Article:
What do you think of when you hear the words “Community Service-Learning?” As Ms Carol A. Rodley, U.S. Ambassador, states community service learning is a way for “students to develop personal leadership. They can impact other people’s lives in the community, which in turn creates good citizens."
As part of a four and a half day event, from June 29-July 3, a UC team consisting of administrator, faculty, and students became part of a seminar that taught us about the importance of Community Service-Learning.
It is a deep and rich concept, however in some cases complicated. We need to realize that there are other relationships out there besides government to government. We are talking about people to people
relationships. By having people to people communication, we can be committed to supporting education and while meeting community development needs in Cambodia as a whole.
Chaktumouk National Theatre provided the opening ground for service-learning. Jeannie Kim-Han, Institutional Leader of the Seminar, talked about the symbolism of Chaktumouk. “It represents the four faces of the river, where all the rivers meet at once. This embodies the oneness of Cambodia.” Now we must show how important it is to give back to our community.
Ms. Gina Lopez, Director of College of Management says “community will create youth competency. Who will benefit? The community will. And who will be the volunteers? The students will.” Resulting in a reciprocal service and learning cycle that will never end.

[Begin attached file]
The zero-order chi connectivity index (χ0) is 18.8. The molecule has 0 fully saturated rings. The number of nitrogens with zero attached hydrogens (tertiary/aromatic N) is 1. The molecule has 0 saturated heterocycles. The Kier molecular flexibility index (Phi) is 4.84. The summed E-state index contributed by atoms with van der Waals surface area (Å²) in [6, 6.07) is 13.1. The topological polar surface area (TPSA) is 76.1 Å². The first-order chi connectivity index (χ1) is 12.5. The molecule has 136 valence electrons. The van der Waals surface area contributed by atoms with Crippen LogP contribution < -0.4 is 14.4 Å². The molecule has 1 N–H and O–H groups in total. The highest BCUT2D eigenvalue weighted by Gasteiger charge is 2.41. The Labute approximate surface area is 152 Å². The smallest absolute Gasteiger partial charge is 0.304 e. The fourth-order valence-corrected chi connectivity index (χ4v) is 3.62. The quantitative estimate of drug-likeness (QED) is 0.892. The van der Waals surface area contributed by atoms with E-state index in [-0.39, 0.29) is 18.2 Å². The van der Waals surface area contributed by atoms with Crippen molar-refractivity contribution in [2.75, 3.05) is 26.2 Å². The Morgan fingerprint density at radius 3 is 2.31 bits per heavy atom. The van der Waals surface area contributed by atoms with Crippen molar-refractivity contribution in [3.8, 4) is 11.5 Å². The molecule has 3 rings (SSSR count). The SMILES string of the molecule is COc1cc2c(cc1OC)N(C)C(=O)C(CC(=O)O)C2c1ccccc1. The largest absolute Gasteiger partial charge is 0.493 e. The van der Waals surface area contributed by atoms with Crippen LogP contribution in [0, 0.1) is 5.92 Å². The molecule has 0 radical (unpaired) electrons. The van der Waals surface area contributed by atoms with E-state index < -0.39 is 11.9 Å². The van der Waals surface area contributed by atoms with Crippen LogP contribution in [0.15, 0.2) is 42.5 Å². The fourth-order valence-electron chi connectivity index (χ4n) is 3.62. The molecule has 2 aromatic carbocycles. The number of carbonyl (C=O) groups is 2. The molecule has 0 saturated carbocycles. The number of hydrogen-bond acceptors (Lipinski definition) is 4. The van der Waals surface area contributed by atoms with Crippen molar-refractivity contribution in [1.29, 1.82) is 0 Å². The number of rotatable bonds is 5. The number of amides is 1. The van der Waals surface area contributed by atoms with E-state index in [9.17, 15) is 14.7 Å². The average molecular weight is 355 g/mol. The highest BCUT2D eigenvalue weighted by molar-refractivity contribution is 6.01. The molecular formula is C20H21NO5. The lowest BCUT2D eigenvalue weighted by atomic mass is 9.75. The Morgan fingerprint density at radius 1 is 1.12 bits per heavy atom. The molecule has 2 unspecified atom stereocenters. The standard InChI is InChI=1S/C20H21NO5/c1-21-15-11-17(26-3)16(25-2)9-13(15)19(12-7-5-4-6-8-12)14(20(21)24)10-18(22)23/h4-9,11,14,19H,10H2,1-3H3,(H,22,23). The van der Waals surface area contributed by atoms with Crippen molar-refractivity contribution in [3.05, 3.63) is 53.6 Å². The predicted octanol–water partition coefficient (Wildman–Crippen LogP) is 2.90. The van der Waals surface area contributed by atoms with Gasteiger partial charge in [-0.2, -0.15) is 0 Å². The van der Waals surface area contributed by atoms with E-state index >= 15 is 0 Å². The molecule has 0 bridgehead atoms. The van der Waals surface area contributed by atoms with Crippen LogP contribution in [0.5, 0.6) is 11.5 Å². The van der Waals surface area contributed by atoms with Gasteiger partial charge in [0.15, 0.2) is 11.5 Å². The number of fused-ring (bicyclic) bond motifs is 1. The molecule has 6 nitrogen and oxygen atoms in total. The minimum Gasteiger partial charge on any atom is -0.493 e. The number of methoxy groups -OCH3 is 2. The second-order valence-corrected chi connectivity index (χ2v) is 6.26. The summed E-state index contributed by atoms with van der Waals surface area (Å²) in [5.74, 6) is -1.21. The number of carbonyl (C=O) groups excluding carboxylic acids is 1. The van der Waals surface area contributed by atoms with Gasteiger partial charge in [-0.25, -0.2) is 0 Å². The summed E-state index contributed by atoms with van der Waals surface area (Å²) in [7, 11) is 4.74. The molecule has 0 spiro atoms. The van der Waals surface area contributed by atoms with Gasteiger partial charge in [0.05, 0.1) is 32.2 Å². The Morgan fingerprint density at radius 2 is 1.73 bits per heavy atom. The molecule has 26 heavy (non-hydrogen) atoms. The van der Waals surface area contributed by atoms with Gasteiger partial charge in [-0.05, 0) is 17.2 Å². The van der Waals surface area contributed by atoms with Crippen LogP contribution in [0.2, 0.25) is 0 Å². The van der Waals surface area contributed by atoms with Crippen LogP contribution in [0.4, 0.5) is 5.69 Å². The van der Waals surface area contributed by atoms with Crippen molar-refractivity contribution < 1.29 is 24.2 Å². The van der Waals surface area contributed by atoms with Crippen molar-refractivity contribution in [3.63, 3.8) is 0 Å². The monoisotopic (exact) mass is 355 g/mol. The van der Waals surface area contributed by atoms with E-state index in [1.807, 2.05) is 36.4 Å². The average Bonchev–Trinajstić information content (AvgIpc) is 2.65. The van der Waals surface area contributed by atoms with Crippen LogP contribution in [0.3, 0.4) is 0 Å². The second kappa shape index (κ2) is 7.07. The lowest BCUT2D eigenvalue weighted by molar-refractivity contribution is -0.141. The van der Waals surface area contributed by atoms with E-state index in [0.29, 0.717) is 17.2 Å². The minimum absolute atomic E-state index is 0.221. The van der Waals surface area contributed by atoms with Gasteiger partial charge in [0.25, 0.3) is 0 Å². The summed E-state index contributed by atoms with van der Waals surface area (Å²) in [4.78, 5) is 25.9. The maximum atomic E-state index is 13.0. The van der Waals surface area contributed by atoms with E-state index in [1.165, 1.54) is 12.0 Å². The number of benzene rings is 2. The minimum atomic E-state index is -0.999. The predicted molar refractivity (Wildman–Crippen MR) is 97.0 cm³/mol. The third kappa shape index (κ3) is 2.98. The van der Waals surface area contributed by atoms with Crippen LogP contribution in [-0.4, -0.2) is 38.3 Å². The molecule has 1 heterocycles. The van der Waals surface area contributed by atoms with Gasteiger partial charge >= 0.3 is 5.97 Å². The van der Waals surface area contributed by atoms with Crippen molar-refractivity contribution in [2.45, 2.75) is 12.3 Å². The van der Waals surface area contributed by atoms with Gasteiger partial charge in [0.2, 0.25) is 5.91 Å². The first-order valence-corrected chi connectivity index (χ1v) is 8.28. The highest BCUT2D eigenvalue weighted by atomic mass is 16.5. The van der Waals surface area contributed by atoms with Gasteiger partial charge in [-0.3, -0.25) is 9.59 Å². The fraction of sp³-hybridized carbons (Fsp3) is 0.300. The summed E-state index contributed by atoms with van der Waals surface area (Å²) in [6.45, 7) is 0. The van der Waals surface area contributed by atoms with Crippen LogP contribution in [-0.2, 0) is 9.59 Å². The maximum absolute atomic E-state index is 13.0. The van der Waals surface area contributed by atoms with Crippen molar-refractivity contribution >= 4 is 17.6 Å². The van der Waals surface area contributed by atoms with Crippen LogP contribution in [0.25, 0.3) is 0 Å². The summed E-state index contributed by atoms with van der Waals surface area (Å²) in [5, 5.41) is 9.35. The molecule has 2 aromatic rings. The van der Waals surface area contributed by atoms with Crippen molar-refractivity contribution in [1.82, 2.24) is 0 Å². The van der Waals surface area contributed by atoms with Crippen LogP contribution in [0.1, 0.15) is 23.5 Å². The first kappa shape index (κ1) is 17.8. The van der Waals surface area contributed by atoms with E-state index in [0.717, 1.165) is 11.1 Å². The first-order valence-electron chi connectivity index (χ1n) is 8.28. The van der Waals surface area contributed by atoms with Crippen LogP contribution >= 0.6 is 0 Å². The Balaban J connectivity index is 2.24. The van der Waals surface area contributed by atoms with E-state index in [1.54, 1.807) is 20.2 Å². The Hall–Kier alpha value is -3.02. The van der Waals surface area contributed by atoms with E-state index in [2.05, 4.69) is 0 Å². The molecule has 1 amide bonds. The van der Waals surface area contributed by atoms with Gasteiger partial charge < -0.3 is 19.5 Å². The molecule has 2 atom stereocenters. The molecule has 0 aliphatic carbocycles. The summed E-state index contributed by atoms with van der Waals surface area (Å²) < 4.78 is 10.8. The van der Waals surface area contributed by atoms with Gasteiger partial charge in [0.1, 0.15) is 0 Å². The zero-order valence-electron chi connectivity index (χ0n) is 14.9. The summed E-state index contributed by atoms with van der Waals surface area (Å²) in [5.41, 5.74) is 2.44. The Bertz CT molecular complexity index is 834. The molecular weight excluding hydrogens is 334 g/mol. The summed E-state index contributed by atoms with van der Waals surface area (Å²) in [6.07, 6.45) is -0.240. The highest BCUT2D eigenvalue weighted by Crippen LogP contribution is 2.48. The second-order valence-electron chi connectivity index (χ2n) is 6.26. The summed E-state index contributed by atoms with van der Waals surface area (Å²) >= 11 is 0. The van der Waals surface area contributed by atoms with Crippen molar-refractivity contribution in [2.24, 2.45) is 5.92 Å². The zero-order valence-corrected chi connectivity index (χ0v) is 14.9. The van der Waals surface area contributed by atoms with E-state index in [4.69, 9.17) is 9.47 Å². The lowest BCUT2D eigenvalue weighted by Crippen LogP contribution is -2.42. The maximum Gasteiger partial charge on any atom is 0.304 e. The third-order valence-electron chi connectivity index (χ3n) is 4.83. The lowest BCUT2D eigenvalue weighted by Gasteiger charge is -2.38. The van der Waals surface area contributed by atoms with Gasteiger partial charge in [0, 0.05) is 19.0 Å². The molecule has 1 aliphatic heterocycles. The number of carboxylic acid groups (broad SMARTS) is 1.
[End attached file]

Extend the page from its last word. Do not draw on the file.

As our slogan goes “in pursuit of knowledge and wisdom,” UC can benefit from service-learning. It is more powerful, in a sense that it can be connected to academic course work. It will allow students to realize its values and skills.
However, there needs to be class time devoted to service-learning activities, which entails out-of-class time devoted in the community.
California State University, Fullerton, one of the co-organizers of the event, came up with five objectives to service-learning:
a. Discipline-based knowledge
b. Knowledge of the community history, circumstances, and needs
a. Skills for planning, problem-solving, and implementing project
b. Research and technical skills
c. Communication and interaction skills
3. Community Involvement:
a. Learning to value community and civic engagement
b. Gaining skills useful for community involvement
c. Discovering opportunities for community involvement
4. Values and Attitudes:
a. Diversity; compassion; social justice; social responsibility
5. Personal Development:
a. Initiative; self-discipline; self-reliance; intellectual curiosity
The UC team gained incredible knowledge to envision the future with a “Community Service-Learning Center” on its campus.
The High Education for Development hopes for us to pass onto our students a vision that includes:
1. Lead students to embrace the duties of active citizenship and civic participation.
2. Take responsibility for helping students realize the values and skills of our democratic society and their need to claim ownership.
3. Educate students so that they understand how their knowledge can benefit society
4. Respond to the needs of the community without a political agenda and with the intellectual and professional capacities today’s challenges so desperately demand.
Acquiring new knowledge from the service-learning training, the UC team hopes to emphasize to students how service and learning can benefits them. This will in effect allow students to classroom theories to real world situations.